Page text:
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  1. #46
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    So I flipped the bench the right way up.......


















































    The rear





















































    The front.



    And I couldn't help myself, I added a few dozen screws. What can I say, I'm a "belt and suspenders" kinda guy. I actually got quite a bit of 'shop time this week, but most of it was all the tedious stuff that doesn't really show, e.g. adding screws, flushing the drawer slides, and hand sanding the hard to reach areas. I must have spent a day and half sanding and I'm still not done. Everything has been sanded to 40 grit and I probably have another day progressing through the grits. The make things easier for me and to hopefully save myself from a few grazed knuckles, I made a couple of sanding blocks from some scraps.....




















































    I stuck the 40 grit with double sided tape. Not only are these knuckle-savers, but they help prevent me from keeping the lines crisp and not rounding them over especially the obtuse angle of the chamfer on the skirt. I then had to make another to sand the sides of the top row of drawer guides......


















































    It's 800mm long........






















































    .....to stop me from "flaring" out the opening.



    I also changed my mind about the splines at the rear skirt. To cut the slots I would have to flip the carcass on its side again which I really didn't want to do again. Instead I decided to reinforce the rear mitres with three 1/2" dowels per corner. To do this I first made a drilling jig.


























































    Here it is in action.......


























































    .....and the result......



























































    .....and with 1/2" Tassie Oak dowels from BGS glued in (Titebond 3 not epoxy).....




























































    .....and after 40 grit.....

























































    .....and the other corner. If I had my time again, I would have used dowels for the fronts as well. It's so much easier.


    That's all for now folks. Next update should be after I've finished the sanding and applied a stain to the carcass. I'm thinking of using Feast & Watson's Prooftint in Walnut. I would have liked to use all one type of timber for the base. My mixture of Blackbutt, Grey Ironbark, and Spotted Gum is giving the base a "stripey" look in some areas (the end frames). Staining will also hopefully darken the base by a few shades creating a stronger contrast with the fiddleback Tas Oak I plan to use for the drawer faces.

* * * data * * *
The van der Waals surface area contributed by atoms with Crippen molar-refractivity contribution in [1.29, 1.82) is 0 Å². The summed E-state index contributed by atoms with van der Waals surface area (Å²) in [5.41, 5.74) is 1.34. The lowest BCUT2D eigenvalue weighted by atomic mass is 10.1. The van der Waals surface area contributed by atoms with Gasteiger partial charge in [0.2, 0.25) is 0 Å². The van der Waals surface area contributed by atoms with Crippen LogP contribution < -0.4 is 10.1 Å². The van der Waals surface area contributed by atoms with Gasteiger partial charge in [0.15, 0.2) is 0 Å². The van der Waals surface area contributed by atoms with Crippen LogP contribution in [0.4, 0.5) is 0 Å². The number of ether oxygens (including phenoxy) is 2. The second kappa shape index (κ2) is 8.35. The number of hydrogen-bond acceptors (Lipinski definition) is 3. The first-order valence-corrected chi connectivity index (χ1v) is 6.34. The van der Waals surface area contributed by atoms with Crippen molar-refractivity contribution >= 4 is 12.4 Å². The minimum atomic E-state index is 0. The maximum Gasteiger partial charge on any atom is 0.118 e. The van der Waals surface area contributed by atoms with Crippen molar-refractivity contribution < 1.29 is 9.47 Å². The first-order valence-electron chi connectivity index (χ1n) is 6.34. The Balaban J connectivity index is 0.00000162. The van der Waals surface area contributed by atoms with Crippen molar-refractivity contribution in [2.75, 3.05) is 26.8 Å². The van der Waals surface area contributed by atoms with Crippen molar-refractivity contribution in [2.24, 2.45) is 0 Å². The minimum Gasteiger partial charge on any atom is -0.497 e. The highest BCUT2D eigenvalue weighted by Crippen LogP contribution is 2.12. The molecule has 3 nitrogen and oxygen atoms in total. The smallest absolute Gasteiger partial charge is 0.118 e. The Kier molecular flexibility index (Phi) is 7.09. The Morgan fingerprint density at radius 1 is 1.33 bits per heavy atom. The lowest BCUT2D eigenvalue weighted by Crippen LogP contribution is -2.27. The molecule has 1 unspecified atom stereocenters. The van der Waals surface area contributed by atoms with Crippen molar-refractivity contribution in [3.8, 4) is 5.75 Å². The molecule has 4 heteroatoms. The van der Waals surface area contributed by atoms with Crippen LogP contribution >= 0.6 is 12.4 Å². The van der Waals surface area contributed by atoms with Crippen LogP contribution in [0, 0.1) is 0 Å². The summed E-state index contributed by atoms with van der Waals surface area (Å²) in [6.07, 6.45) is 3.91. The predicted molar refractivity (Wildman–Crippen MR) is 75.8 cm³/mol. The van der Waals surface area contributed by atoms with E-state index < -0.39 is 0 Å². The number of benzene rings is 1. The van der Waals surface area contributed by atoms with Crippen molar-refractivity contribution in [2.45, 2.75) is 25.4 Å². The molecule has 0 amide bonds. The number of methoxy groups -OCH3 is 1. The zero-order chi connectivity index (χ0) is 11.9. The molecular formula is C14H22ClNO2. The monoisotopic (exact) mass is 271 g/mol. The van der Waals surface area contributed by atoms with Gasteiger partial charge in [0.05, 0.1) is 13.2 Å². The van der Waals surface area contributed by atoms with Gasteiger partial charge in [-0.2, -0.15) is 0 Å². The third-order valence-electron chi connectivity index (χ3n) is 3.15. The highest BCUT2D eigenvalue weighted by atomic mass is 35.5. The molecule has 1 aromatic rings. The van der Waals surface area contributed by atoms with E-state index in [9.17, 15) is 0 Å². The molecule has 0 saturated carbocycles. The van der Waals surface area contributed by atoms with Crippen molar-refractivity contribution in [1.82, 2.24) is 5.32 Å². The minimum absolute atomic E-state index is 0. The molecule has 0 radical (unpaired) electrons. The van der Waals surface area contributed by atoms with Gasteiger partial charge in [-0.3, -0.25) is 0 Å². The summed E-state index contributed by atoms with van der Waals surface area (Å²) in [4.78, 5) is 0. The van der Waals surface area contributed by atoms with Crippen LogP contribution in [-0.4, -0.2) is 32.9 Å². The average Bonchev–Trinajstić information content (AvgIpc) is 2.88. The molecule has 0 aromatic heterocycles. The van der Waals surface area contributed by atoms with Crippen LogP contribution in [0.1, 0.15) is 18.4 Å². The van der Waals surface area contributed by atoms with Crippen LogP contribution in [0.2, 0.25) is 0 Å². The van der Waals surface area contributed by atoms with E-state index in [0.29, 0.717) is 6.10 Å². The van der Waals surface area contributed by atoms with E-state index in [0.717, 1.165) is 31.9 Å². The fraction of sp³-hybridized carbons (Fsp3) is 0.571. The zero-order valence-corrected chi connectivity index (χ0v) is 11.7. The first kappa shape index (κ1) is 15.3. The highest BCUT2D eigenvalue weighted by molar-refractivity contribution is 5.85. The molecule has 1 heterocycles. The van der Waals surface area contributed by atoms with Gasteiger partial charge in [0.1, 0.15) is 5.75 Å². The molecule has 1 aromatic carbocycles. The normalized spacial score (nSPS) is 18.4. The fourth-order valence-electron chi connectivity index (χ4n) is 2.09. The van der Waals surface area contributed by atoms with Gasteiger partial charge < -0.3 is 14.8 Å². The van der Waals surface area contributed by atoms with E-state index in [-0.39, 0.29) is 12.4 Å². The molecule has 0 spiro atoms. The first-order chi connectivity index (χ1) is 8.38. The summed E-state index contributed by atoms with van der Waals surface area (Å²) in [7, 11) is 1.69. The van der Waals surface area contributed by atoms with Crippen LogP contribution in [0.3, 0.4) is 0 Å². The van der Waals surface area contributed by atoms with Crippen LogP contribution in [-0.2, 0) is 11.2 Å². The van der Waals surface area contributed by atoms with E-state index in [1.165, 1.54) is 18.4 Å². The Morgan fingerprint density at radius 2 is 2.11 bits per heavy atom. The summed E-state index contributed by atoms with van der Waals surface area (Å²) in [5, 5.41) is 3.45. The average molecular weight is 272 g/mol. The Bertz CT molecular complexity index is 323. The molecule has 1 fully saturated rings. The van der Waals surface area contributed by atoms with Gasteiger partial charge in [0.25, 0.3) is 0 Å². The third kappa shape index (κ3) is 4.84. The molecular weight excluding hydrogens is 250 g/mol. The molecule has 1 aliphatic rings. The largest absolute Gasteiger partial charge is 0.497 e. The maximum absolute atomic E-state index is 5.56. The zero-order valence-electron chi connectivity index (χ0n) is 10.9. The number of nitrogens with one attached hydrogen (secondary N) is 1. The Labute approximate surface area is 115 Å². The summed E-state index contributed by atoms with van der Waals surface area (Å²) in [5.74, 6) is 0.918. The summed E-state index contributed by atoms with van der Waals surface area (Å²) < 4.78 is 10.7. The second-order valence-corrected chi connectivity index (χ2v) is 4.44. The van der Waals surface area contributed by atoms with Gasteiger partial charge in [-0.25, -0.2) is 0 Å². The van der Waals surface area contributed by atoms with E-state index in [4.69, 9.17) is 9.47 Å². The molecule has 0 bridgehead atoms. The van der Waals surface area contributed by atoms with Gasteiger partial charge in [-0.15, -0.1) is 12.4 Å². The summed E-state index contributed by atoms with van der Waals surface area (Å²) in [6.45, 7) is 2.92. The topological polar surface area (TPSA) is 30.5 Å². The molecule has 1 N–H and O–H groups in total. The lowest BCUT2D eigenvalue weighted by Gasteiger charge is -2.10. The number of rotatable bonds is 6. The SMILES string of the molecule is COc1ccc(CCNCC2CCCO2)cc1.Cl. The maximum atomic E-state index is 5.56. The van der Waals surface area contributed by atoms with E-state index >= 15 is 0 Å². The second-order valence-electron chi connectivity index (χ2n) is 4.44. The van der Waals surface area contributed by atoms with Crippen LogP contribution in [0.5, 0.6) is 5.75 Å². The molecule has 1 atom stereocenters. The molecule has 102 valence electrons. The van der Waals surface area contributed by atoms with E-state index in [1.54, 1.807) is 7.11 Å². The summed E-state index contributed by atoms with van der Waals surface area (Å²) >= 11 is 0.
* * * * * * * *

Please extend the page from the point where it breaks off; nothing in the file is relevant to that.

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  3. #47
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    Ok, I've made some more progress.....
















































































































































    First up I used my Domino XL with the 14mm bit to cut the slots for the blocks that will hold down the slabs in the centre of the bench.

















































































































    Next I sanded everything to 400 grit and applied Feast & Watson's Prooftint in Walnut. I was happy with most of the result, about 90% of the bench turned out ok, but some areas did not look natural. It was more a problem with my application than with the actual product - I tried putting more stain in some of the lighter areas but the just ended up being blotchy. The problem was the 10% I wasn't happy with was the front of the bench. If it all had turned out like the rear of the bench (bottom pic), I would have kept the stain. So I ended up sanding back all the show faces back to bare wood. I thought about reapplying the stain but in the end I chose the safer option of using a finish that I'd used on my previous bench and I knew exactly what to expect.














































































































    Here is the base after 3 coats of 50:50 BLO/min turps, a few coats of Minwax WOP satin, and about 3 coats of paste wax buffed with a terry towel rag attached to my Mirka Deros.



    With some finish on the base, I could finally start on the top......














































    First step was to dress and dimension some of the reclaimed Spotted Gum I had stashed for a few years.












































































































    Next up was to mark out and cut what probably will be the largest dovetail pins I will ever cut. It measures 166mm W x 70mm H x 50mm D. There was no way I was going to ever cut it out all by hand in old growth SG. I hogged out most of the waste with my little Bosch drill before using my plunge router to remove the rest to final depth within 1mm of my lines. I did the last mm with chisels.













































    Here is rear dry-fitted......






















































    .....and the next day after being epoxied and allowed to cure overnight. I still have to clean up the squeeze out.